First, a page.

In Classroom Walkthroughs to Improve Teaching and Learning by Donald S. Kachur, Judith A. Stout and Claudia L. Edwards, the authors demonstrate the many ways classroom walkthroughs can be used for continuous, systemic, long-range school improvement. In this tip, we learn about the definition of a Classroom Walkthroughs and how to incorporate "look-fors" into your walkthroughs.
What are Classroom Walkthroughs?
Classroom walkthroughs have been a standard practice for school administrators and other instructional leaders to improve their school for years. The common elements of a classroom walkthrough are as follows:
• Informal and brief
• Involving the principal and/or other administrators, other instructional leaders and teachers
• Quick snapshots of classroom activities (particularly instructional and curricular practices)
• NOT intended for formal teacher evaluation purposes
• Focused on "look-fors" that emphasize improvement in teaching and learning
• An opportunity to give feedback to teachers for reflection on their practice
• Having the improvement of student achievement as its ultimate goal
What are "look-fors?"
Look-fors are the specific elements of effective instruction or guiding principles of learning collectively identified by the principal and teachers. They are explicit teacher or student behaviors that participants will observe and record throughout their walks. Look-fors are clear statements or descriptors of observable evidence of teaching and learning such as specific instructional strategies, learning activities, behavioral outcomes, artifacts, routines, or practices. They are quantitative data that may assess both the degree of program implementation and needs of individual teachers, groups of teachers, the entire school, or school district. Broad focus areas as well as their related look-fors can be generated from such sources as the district strategic plan, school board goals, district benchmarks, curriculum standards, external regulatory mandates, the school improvement plan, professional development initiatives, and/or student achievement results. Focal points for observation can also be generated by individual teachers; grade, or subject-level, or department groups; or the entire faculty. Regardless of the focus, it is essential that teachers know what observers will be looking for in their walks.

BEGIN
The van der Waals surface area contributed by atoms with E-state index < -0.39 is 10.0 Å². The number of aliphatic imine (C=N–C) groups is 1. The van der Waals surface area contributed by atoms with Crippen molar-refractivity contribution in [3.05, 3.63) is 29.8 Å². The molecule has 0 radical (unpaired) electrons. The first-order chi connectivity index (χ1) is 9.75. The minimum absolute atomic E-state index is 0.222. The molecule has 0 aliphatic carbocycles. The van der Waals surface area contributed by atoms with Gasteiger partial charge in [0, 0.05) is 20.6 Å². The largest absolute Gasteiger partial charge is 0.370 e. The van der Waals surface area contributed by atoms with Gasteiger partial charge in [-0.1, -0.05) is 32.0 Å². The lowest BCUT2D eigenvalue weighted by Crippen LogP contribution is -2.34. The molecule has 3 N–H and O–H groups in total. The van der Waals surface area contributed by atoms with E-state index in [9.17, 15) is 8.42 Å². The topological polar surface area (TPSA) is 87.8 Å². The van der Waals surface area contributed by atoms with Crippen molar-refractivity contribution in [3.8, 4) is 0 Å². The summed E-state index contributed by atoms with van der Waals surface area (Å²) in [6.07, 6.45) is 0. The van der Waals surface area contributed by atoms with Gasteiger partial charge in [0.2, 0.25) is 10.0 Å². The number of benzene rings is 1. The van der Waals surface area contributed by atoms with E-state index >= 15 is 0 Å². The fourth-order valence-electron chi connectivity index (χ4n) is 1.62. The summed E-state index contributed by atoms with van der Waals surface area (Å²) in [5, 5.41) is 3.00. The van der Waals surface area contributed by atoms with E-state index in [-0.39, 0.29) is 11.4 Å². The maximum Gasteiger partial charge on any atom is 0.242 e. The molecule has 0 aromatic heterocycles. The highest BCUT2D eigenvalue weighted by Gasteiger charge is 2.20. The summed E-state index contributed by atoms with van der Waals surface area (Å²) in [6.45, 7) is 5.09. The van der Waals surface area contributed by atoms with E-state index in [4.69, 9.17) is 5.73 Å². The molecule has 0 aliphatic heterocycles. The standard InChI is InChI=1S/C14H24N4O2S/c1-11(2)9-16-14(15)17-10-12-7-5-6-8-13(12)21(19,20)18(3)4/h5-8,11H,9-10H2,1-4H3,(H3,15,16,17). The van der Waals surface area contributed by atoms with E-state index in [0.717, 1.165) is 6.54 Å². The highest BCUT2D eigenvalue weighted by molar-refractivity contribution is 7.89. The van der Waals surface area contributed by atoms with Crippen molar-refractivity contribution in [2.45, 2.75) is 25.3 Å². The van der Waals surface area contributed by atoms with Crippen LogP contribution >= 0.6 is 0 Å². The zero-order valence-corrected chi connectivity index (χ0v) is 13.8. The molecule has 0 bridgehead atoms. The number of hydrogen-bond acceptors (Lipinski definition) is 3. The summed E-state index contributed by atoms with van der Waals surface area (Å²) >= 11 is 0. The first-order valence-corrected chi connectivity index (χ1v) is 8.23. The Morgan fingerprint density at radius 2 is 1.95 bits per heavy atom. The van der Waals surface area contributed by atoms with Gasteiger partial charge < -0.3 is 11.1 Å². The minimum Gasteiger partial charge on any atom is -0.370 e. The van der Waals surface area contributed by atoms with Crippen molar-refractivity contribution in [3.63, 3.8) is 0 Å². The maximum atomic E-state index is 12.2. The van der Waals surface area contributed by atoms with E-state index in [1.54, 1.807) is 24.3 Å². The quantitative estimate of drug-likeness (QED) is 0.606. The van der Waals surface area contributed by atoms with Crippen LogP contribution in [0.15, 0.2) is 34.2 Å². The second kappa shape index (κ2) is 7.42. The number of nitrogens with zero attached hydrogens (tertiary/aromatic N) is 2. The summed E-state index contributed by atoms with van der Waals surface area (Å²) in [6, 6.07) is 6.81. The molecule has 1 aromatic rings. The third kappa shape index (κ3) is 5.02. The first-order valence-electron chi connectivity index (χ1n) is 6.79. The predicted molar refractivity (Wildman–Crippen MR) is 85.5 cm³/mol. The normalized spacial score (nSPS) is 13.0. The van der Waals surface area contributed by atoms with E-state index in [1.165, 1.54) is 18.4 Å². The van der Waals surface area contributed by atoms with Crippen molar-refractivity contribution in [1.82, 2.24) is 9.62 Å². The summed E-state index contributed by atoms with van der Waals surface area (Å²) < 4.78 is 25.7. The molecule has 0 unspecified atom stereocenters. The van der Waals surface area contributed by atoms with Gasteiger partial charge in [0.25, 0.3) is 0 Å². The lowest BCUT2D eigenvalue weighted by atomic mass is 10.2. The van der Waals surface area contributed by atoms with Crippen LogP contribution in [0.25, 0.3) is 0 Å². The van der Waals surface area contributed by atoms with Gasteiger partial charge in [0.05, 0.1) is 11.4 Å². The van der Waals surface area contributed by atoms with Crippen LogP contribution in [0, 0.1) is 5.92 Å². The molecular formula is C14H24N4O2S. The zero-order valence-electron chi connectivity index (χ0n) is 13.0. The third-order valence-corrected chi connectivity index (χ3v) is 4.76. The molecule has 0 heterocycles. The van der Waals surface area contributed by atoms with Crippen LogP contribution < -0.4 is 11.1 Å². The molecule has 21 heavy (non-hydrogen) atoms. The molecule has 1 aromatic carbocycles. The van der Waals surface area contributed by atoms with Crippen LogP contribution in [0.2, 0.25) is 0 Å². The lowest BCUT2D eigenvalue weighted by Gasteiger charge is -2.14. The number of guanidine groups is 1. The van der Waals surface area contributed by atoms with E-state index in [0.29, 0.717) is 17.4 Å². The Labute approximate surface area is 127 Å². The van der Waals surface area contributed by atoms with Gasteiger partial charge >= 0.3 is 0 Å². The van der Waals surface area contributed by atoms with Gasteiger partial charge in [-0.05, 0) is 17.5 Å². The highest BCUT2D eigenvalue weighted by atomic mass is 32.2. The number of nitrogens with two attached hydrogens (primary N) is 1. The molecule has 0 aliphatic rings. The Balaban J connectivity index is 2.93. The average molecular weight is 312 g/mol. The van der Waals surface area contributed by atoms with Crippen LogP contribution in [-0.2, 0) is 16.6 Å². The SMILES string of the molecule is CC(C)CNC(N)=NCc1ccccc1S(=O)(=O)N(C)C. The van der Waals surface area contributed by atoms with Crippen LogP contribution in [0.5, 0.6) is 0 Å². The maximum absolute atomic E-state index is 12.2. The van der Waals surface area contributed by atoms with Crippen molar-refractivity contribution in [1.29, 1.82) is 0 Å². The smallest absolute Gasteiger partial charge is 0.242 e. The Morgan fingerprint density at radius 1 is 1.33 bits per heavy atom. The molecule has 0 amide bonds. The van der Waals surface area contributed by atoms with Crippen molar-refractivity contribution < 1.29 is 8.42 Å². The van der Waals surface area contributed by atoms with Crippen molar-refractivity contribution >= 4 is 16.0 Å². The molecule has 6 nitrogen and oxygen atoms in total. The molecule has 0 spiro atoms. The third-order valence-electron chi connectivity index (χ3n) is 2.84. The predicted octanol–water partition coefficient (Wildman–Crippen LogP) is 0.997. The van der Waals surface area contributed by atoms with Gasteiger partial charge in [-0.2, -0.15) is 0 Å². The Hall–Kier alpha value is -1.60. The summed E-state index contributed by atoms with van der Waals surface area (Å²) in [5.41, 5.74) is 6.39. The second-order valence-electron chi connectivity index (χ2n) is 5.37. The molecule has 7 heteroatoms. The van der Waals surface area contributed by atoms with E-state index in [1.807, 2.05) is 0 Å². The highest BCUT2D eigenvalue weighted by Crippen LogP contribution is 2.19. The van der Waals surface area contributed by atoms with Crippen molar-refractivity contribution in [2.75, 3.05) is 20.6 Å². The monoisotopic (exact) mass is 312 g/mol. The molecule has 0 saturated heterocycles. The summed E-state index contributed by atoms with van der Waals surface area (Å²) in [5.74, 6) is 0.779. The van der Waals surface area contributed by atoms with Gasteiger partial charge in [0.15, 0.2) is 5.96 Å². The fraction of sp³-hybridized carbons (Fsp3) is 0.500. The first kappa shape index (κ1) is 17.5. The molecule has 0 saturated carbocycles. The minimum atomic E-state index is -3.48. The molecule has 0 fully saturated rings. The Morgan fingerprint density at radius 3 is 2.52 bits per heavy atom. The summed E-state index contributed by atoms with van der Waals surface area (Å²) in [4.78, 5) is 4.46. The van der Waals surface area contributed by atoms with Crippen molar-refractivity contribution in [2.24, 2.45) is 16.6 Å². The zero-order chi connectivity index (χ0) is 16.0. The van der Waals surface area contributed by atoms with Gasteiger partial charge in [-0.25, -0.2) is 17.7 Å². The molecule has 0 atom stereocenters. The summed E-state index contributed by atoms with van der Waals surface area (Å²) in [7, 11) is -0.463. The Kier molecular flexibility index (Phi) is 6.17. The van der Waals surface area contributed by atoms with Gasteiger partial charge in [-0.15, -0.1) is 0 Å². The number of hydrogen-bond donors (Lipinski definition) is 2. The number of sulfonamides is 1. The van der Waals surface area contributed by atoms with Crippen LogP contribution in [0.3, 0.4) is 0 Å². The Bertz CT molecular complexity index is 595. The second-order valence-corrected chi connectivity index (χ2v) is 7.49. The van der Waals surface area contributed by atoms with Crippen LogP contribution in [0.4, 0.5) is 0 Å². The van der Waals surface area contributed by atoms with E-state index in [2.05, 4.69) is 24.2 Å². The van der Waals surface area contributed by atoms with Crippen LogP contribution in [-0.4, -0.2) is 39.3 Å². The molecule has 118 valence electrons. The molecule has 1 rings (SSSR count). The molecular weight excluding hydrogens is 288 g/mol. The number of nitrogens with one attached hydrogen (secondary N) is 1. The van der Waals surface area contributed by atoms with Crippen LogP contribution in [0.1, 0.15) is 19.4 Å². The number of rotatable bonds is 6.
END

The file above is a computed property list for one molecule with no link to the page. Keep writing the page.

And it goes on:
Example of a Focus Question and Associated Look-Fors
Focus question: What evidence demonstrates that the amount of student writing across the curriculum is increasing?
• students are able to explain the writing process;
• students are maintaining writing journals;
• examples of student writing are posted in the classroom;
• exemplar writing samples are posted in the classroom;
• prompts for journal writing are posted in the classroom;
• lesson plans include writing assignments;
• students share drafts of writing with each other.